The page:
10. I have just returned to detecting after 6 years and am disabled. I used my DFX and DFX 300 (which I just bought before the injuries) previously and have now found they are too heavy for me. I now have a Minelab EQ 800 and have stopped using these two Whites. The DFX300 is mint for sure and the DFX is also in great shape. Trying to find comparative values before posting in classifieds. Saw one on Ebay. Any ideas? Thanks.
  11. Is there something for the DFX as there is for the XLT? The XLT will play a tune if the correct sequence of keypads is pressed. Tried this sequence for the DFX but nothing. May be someone can pour some light on this secret. Any help is appreciated.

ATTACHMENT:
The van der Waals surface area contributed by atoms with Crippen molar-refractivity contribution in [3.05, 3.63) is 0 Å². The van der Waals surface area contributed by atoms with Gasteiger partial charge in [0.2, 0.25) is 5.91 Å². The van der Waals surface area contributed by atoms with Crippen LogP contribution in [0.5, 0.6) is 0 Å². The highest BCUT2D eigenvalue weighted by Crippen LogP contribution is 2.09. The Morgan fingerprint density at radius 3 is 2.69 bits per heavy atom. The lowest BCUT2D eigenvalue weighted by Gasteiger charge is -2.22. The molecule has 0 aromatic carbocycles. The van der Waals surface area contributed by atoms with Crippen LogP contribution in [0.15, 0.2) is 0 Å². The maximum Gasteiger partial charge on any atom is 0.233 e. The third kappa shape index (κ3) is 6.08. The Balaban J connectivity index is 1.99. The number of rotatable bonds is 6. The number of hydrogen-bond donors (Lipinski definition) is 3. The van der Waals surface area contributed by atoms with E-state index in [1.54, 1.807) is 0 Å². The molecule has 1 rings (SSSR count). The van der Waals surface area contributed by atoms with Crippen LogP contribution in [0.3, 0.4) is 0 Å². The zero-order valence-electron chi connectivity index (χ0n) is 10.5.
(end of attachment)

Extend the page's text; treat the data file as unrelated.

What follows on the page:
12. It seems most like FBS machines but a good V3i hunter could maybe make this machine shine for silver.I never had a V3i.
  13. hi guys, my name is Luca and I am writing to you from Italy, I have recently purchased a Whites V3i, I ask for your precious help. I need the settings to make a program that turns my V3i into an MXT Pro in Relic mode. I would like it to be like Mxt Pro, identical in sound, recovery and performance. Thanks to those who will help me! greetings from Italy and good life to all! luca
  14. Version 621-0454-1C 5/2008

    26 downloads

    White's DFX / DFX 300 Owner's Guide, 10.15 MB pdf file, 64 pages White's DFX Data & Reviews White's Metal Detector Forum